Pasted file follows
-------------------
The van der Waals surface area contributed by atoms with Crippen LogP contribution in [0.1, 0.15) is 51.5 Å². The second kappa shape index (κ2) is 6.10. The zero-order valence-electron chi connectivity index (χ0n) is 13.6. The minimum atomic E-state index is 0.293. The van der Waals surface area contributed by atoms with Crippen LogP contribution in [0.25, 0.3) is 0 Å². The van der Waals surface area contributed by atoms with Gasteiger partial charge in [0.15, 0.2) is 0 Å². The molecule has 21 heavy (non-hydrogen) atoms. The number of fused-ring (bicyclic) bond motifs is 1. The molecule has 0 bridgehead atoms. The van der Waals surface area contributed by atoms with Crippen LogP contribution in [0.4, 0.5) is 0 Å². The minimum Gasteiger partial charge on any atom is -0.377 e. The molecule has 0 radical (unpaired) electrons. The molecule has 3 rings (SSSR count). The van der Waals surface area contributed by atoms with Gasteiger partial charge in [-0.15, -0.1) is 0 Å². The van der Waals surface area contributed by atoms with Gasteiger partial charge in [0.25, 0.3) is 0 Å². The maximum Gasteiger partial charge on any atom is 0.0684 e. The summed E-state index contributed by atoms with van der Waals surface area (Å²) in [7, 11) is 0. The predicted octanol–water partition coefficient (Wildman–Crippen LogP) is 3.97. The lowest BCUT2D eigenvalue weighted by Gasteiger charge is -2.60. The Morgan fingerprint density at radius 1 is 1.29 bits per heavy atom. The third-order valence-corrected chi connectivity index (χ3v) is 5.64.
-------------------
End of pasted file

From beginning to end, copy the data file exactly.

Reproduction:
The van der Waals surface area contributed by atoms with Crippen LogP contribution in [0.1, 0.15) is 51.5 Å². The second kappa shape index (κ2) is 6.10. The zero-order valence-electron chi connectivity index (χ0n) is 13.6. The minimum atomic E-state index is 0.293. The van der Waals surface area contributed by atoms with Crippen LogP contribution in [0.25, 0.3) is 0 Å². The van der Waals surface area contributed by atoms with Gasteiger partial charge in [0.15, 0.2) is 0 Å². The molecule has 21 heavy (non-hydrogen) atoms. The number of fused-ring (bicyclic) bond motifs is 1. The molecule has 0 bridgehead atoms. The van der Waals surface area contributed by atoms with Crippen LogP contribution in [0.4, 0.5) is 0 Å². The minimum Gasteiger partial charge on any atom is -0.377 e. The molecule has 0 radical (unpaired) electrons. The molecule has 3 rings (SSSR count). The van der Waals surface area contributed by atoms with Gasteiger partial charge in [-0.15, -0.1) is 0 Å². The van der Waals surface area contributed by atoms with Gasteiger partial charge in [0.25, 0.3) is 0 Å². The maximum Gasteiger partial charge on any atom is 0.0684 e. The summed E-state index contributed by atoms with van der Waals surface area (Å²) in [7, 11) is 0. The predicted octanol–water partition coefficient (Wildman–Crippen LogP) is 3.97. The lowest BCUT2D eigenvalue weighted by Gasteiger charge is -2.60. The Morgan fingerprint density at radius 1 is 1.29 bits per heavy atom. The third-order valence-corrected chi connectivity index (χ3v) is 5.64.